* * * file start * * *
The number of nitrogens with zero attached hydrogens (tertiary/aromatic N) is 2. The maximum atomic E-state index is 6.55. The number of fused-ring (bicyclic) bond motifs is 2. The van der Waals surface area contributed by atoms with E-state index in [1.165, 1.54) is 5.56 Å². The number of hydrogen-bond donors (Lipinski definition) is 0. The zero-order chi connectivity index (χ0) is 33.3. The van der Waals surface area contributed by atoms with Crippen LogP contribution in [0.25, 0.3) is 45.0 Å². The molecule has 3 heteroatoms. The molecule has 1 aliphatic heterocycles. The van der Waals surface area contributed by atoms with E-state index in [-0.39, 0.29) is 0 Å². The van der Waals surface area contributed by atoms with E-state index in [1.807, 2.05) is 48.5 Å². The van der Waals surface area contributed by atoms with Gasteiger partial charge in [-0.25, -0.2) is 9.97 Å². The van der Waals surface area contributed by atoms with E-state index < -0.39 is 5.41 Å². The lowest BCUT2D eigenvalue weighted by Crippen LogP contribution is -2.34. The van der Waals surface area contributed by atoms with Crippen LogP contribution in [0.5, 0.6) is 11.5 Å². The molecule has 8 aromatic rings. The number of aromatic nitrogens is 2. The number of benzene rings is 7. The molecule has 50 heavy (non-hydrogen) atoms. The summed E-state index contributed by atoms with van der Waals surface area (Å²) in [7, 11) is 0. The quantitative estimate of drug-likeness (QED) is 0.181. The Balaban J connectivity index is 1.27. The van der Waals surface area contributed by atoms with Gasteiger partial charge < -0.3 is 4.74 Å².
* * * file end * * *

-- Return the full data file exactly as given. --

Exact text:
The number of nitrogens with zero attached hydrogens (tertiary/aromatic N) is 2. The maximum atomic E-state index is 6.55. The number of fused-ring (bicyclic) bond motifs is 2. The van der Waals surface area contributed by atoms with E-state index in [1.165, 1.54) is 5.56 Å². The number of hydrogen-bond donors (Lipinski definition) is 0. The zero-order chi connectivity index (χ0) is 33.3. The van der Waals surface area contributed by atoms with Crippen LogP contribution in [0.25, 0.3) is 45.0 Å². The molecule has 3 heteroatoms. The molecule has 1 aliphatic heterocycles. The van der Waals surface area contributed by atoms with E-state index in [-0.39, 0.29) is 0 Å². The van der Waals surface area contributed by atoms with E-state index in [1.807, 2.05) is 48.5 Å². The van der Waals surface area contributed by atoms with Gasteiger partial charge in [-0.25, -0.2) is 9.97 Å². The van der Waals surface area contributed by atoms with E-state index < -0.39 is 5.41 Å². The lowest BCUT2D eigenvalue weighted by Crippen LogP contribution is -2.34. The van der Waals surface area contributed by atoms with Crippen LogP contribution in [0.5, 0.6) is 11.5 Å². The molecule has 8 aromatic rings. The number of aromatic nitrogens is 2. The number of benzene rings is 7. The molecule has 50 heavy (non-hydrogen) atoms. The summed E-state index contributed by atoms with van der Waals surface area (Å²) in [7, 11) is 0. The quantitative estimate of drug-likeness (QED) is 0.181. The Balaban J connectivity index is 1.27. The van der Waals surface area contributed by atoms with Gasteiger partial charge < -0.3 is 4.74 Å².